What It Means If Food Contains Mechanically Separated Meat

It's okay, you can cringe – "mechanically separated meat" certainly doesn't sound appetizing at all, and it's probably not something you're happy to see on package labels. It also sounds a little mysterious, and it's not immediately clear what exactly the phrase means, and how it affects what you're eating. But once you know the meaning behind the words, mechanically separated meat doesn't have to be a scary packaging term.

According to the European Food Safety Authority's website, mechanically separated meat is what's left behind on animals after the main cuts of meat have been removed. Rather than letting it go to waste, the meat is removed through a mechanical process and incorporated into other foods. Usually, there are two different processes for mechanically separating meat: high-pressure, which usually produces paste-like meat that's used in products like hot dogs, and low-pressure, which ends up looking a little like minced meat.

The U.S. Department of Agriculture's website explains that high-pressure mechanically separated meat is usually produced by forcing bones that still have meat attached through a sieve (or something similar) to separate the remaining meat from the bone. Also, ground meat or poultry and mechanically separated meat or poultry aren't the same; as the USDA explains, ground meat and poultry come from whole muscle parts or cuts of meat that have already been removed from the bone.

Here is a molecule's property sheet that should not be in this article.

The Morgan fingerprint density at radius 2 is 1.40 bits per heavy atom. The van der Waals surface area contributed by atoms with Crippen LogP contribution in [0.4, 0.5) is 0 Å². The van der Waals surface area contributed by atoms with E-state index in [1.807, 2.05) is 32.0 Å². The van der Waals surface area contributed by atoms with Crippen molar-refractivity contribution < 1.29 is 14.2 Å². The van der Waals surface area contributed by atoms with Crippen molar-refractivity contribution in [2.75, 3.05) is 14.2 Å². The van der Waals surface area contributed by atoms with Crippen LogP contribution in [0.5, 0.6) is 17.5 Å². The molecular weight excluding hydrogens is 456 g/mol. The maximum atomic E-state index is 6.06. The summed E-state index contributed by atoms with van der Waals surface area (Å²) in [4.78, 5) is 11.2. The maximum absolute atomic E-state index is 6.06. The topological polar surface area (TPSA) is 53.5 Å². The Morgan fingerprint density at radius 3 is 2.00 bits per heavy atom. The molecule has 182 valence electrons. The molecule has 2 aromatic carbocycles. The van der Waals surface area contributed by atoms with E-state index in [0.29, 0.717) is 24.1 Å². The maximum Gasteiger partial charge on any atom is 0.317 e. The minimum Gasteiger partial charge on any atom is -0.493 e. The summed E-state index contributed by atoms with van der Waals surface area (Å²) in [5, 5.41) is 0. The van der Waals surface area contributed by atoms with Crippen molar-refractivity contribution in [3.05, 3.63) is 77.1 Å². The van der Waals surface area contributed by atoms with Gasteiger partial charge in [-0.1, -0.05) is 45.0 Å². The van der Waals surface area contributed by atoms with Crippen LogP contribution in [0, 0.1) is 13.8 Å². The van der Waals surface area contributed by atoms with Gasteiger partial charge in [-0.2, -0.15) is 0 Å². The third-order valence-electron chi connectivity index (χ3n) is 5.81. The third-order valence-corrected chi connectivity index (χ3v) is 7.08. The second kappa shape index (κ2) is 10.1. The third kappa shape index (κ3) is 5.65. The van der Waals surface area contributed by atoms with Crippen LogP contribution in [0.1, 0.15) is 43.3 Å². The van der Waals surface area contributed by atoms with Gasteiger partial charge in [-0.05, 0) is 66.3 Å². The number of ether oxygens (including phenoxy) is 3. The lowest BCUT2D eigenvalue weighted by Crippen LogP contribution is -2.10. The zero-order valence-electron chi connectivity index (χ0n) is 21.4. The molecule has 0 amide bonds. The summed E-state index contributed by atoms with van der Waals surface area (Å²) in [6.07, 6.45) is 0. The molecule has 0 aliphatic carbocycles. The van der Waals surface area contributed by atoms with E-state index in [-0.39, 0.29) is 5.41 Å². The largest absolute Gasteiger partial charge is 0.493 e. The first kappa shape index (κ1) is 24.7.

How is mechanically separated meat used?

As with all other meat and poultry, the USDA regulates mechanically separated meat. According to MeatSafety.org, mechanically separated poultry is just as safe to eat and nutritious as regular cuts and can even have slightly higher calcium and phosphorus levels. However, you won't see mechanically separated beef in any products on shelves; per the USDA's website, in 2004, the Food Safety and Inspection Service banned mechanically separated beef in human food to protect consumers from mad cow disease. However, both mechanically separated pork and poultry are used in products on shelves.

According to the American Meat Science Association, mechanically separated poultry is used in products like sausages, nuggets, and meat patties. You might also find mechanically separated meat in hot dogs and lunch meat; for example, the nutrition info for Oscar Mayer's bologna lists mechanically separated chicken and pork. Usually, manufacturers have to list mechanically separated meat or poultry in the ingredients list on their products, so if you want to know if it's in anything you're eating, just check the label.